Extending the Paradigm

Irene Davis

Core stability, Evolutionary Biology and the Foot

THE HUMAN FOOT is a complex structure with many articulations and multiple degrees of freedom that play an important role in both static posture and dynamic activities. During standing, it provides our base of support. During gait, the foot must be stable at foot-strike and push-off. However, during mid-support, the foot must become a mobile adaptor and attenuate loads. It also possesses spring-like characteristics, both storing and releasing elastic energy with each foot-strike. This is accomplished through the deformation of the arch, which is controlled by both intrinsic and extrinsic foot muscles. There is evolutionary evidence that the foot arch architecture and musculature developed in response to the increased demands of load carriage and running. The stability of this arch, which we proposed to be the central ‘core’ of the foot, is requisite to normal foot function.

Core stability has received much attention in the clinical and athletic arenas. Interest has primarily been focused on the role of lumbopelvic-hip stability in normal lower extremity movement patterns. The muscular system of the lumbopelvic hip complex, or core, has been described as consisting of local stabilizers such as the multifidus and transverse abdominus, and global movers such as latissimus dorsi. The local stabilizers are known to have small cross-sectional areas and small moment arms. Therefore, they do not produce large rotational moments at the respective joints that they cross. However, they do act to increase intersegmental stability. Proper function of local stabilizers provides a stable base upon which the primary movers of the trunk, those with larger cross-sectional areas and moment arms, can act to cause gross motion. When core muscles are weak or are not recruited appropriately, the proximal foundation becomes unstable and malaligned, and abnormal movement patterns of the trunk and lower extremity ensue. This can lead to a variety of overuse lower extremity injuries.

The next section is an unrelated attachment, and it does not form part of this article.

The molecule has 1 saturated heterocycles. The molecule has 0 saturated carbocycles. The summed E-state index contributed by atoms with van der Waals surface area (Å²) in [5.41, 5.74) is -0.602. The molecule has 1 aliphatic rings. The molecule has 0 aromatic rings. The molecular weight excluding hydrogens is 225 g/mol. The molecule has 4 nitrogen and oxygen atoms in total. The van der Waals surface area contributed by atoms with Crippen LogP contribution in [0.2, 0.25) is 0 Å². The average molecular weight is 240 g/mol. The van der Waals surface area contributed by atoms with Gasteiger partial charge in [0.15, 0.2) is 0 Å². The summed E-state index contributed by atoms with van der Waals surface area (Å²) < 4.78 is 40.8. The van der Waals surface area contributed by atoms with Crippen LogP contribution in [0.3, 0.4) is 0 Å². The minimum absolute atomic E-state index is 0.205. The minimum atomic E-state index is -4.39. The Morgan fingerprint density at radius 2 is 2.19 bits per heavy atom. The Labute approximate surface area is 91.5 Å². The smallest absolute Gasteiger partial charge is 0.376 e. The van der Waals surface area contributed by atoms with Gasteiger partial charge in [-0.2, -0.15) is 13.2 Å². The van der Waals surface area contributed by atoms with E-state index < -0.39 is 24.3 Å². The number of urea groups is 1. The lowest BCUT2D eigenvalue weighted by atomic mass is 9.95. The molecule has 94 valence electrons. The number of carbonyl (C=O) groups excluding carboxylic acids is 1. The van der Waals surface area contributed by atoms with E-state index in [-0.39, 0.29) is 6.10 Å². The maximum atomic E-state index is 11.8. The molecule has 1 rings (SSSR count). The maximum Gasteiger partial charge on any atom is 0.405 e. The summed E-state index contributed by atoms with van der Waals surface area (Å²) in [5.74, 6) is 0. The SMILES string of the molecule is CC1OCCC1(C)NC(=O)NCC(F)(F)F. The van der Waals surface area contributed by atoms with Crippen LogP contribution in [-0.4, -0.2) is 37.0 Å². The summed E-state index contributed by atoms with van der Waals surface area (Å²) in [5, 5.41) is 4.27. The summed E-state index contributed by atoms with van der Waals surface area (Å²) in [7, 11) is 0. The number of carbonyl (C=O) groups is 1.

We propose that the concept of core stability may also be extended to the arch of the foot. The arch is controlled with both local stabilizers and global movers of the foot, similar to the lumbopelvic core. The local stabilizers are the four layers of plantar intrinsic muscles that both originate and insert on the foot. These muscles generally have small moment arms, small cross-sectional areas, and serve primarily to stabilize the arches. The global movers are the muscles that originate in the lower leg, cross the ankle, and insert on the foot. These muscles have larger cross sectional areas, larger moment arms, are prime movers of the foot, and also provide some stability to the arch. With each footstep, the four layers of intrinsic muscles act to control the degree and velocity of arch deformation. When they are not functioning properly, the foundation becomes unstable and malaligned; and abnormal movement of the foot ensues. This may manifest in foot related problems. Plantar fasciitis is one the most common overuse injuries of the foot. It is recognized as a repetitive strain injury from excessive deformation of the arch. The importance of the arch musculature in this prevalent foot injury is currently underappreciated. This is underscored by recent articles describing clinical evidence and guidelines for plantar fasciitis,[9] as well as posterior tibial tendon dysfunction, medial tibial stress syndrome and chronic lower leg pain that have no mention of foot strengthening as a component of the interventions.

Therefore, the purpose of this paper is to propose a foot core system paradigm by 1) describing the evolution of the human arch as it pertains to locomotion, 2) delineating the subsystems of the foot core, 3) reviewing assessment and treatment of the foot integrating the concepts of foot core stability, and finally 4) discussing future research directions in enhancing our understanding of foot function. Our overall goal is to propose a new paradigm in the way we view foot function, assessment, and treatment. We would also like to suggest that perhaps it is time for the Decade of the Foot. This type of attention to a largely ignored, but critical part of our body might help to raise the awareness of the amazing function of our feet and their underappreciated potential for improvement.

ADAPTED FROM: Patrick O McKeon, Jay Hertel, Dennis Bramble, Irene Davis. The foot core system: a new paradigm for understanding intrinsic foot muscle function. BJSM Online First, published on March 21, 2014 as 10.1136/bjsports-2013–092690. Irene Davis, PhD, PT, FAPTA, FACSM, FASB serves as a Professor, Department of Physical Medicine and Rehabilitation Harvard Medical School and the Director of the Spaulding National Running Center.

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